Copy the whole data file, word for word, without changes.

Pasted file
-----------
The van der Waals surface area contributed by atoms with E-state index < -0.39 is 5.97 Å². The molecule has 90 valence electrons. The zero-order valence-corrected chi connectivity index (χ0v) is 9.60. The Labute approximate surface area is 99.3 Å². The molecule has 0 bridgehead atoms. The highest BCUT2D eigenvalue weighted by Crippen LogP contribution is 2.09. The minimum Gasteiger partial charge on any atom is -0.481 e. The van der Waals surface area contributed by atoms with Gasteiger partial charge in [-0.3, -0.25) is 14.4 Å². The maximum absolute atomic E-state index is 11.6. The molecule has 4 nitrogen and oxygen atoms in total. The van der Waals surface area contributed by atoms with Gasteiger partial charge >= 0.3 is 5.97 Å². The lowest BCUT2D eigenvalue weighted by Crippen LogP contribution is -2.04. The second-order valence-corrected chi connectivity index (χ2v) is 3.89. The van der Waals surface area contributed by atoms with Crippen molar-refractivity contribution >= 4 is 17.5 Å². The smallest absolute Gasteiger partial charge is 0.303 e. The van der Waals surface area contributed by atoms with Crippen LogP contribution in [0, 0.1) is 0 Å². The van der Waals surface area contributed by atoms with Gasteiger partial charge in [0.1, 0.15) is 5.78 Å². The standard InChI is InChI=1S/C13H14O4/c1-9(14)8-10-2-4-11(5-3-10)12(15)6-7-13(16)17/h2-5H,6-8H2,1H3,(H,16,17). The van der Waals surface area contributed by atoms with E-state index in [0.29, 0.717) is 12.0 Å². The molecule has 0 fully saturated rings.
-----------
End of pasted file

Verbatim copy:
The van der Waals surface area contributed by atoms with E-state index < -0.39 is 5.97 Å². The molecule has 90 valence electrons. The zero-order valence-corrected chi connectivity index (χ0v) is 9.60. The Labute approximate surface area is 99.3 Å². The molecule has 0 bridgehead atoms. The highest BCUT2D eigenvalue weighted by Crippen LogP contribution is 2.09. The minimum Gasteiger partial charge on any atom is -0.481 e. The van der Waals surface area contributed by atoms with Gasteiger partial charge in [-0.3, -0.25) is 14.4 Å². The maximum absolute atomic E-state index is 11.6. The molecule has 4 nitrogen and oxygen atoms in total. The van der Waals surface area contributed by atoms with Gasteiger partial charge >= 0.3 is 5.97 Å². The lowest BCUT2D eigenvalue weighted by Crippen LogP contribution is -2.04. The second-order valence-corrected chi connectivity index (χ2v) is 3.89. The van der Waals surface area contributed by atoms with Crippen molar-refractivity contribution >= 4 is 17.5 Å². The smallest absolute Gasteiger partial charge is 0.303 e. The van der Waals surface area contributed by atoms with Crippen LogP contribution in [0, 0.1) is 0 Å². The van der Waals surface area contributed by atoms with Gasteiger partial charge in [0.1, 0.15) is 5.78 Å². The standard InChI is InChI=1S/C13H14O4/c1-9(14)8-10-2-4-11(5-3-10)12(15)6-7-13(16)17/h2-5H,6-8H2,1H3,(H,16,17). The van der Waals surface area contributed by atoms with E-state index in [0.29, 0.717) is 12.0 Å². The molecule has 0 fully saturated rings.